But watching low-resolution video images of the mangled, charred bodies of protesters, hearing the panicked calls of doctors and students to Western media outlets, in which we are told of military aircraft bombing demonstrators and of mercenary troops raining mortar shells upon civilians, should allay fears that a post-Qaddafi government could be worse, more destabilizing, and more morally corrupt than the one responsible for the Lockerbie bombing (and the often forgotten UTA Flight 772 bombing).
But as the death toll rises, the United Nations has predictably refused to sit in judgment of Qaddafi, only promising, as of this writing, to hold "informal consultations" on the situation in Libya. Indeed, there is probably no better demonstration of the uselessness of the UN than last year's election of Libya to the Human Rights Council (UNHRC), that rarified club of scumbags and halfwits, sinister monarchs and absurd military dictators, who monitor member states (i.e. Israel) for human rights violations. The Saudis, Libyans, Cubans, and Bahrainis are, according to the UN, "responsible for strengthening the promotion and protection of human rights around the globe."
If you still doubt that the UNHRC is worthless—after all, its members say all sorts of reasonable things—this very useful website run by Libyan dissidents, brimming with YouTube clips, tweets, digital photos, and eyewitness testimony, is all one needs to know about which countries the United Nations considers avatars of human rights.
An aside on the role of social media in the Libyan revolt: The once heterodox opinion that the value of social media in spreading revolution is overrated has hardened into orthodoxy. How did people revolt in 1789 or 1848 or 1989, the argument goes, without Twitter and Facebook? This is like denying that trains are helpful at ferrying people because, after all, in 1848 people managed to get between Paris and Berlin using other methods. The importance of Twitter, Facebook, and YouTube in a completely closed society like Libya—a country which, unlike Egypt and Bahrain, journalists generally cannot access—cannot be overstated.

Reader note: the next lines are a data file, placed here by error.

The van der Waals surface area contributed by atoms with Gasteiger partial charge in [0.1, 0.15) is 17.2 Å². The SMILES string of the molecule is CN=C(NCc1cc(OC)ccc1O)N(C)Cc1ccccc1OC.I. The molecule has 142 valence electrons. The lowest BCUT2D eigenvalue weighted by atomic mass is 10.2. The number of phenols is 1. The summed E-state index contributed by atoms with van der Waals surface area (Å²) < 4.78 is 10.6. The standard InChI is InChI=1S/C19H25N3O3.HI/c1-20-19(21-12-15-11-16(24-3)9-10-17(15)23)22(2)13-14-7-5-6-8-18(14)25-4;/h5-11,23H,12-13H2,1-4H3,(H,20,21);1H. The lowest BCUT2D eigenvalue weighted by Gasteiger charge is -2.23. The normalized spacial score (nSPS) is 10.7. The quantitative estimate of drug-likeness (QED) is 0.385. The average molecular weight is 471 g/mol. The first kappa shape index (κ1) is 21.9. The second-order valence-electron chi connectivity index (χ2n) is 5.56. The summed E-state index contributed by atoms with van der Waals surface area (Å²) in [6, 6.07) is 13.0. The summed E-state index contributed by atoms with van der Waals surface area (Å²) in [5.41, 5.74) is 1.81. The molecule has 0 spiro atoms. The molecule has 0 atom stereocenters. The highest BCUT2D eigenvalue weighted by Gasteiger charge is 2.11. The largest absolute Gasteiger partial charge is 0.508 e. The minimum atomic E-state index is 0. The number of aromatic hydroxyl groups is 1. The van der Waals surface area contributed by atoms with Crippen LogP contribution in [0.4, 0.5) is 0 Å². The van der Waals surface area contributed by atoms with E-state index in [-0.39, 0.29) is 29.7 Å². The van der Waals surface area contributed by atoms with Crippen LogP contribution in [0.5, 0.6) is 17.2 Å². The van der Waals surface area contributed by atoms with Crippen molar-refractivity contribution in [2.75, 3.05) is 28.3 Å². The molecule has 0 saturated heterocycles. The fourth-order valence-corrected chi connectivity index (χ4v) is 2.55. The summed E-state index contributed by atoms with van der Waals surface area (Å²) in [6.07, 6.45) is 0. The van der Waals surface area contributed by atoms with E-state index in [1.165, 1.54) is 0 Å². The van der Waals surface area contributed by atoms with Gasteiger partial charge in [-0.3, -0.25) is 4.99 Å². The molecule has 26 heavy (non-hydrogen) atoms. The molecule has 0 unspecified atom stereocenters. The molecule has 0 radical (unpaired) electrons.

When I was in Tripoli last year, as a guest of Saif al-Islam's Qaddafi Foundation, a journalist from a major American newspaper told me that he accepted the Qaddafi-sponsored junket (though paying his own way) because, after six years of trying, he could find no other way of getting into the country. It was only after the revolutionaries seized control of the Eastern part of Libya that a handful of Western journalists managed to cross the border.
And with the United Nations twiddling its thumbs, the Security Council failing to rebuke the Libyan government, the Obama administration finding that it has little leverage to affect the violence, let's hope that more journalists manage access to (and provide more images of) the ongoing military crackdown and help hasten the end of the Qaddafi crime family.
Michael C. Moynihan is a senior editor at Reason magazine.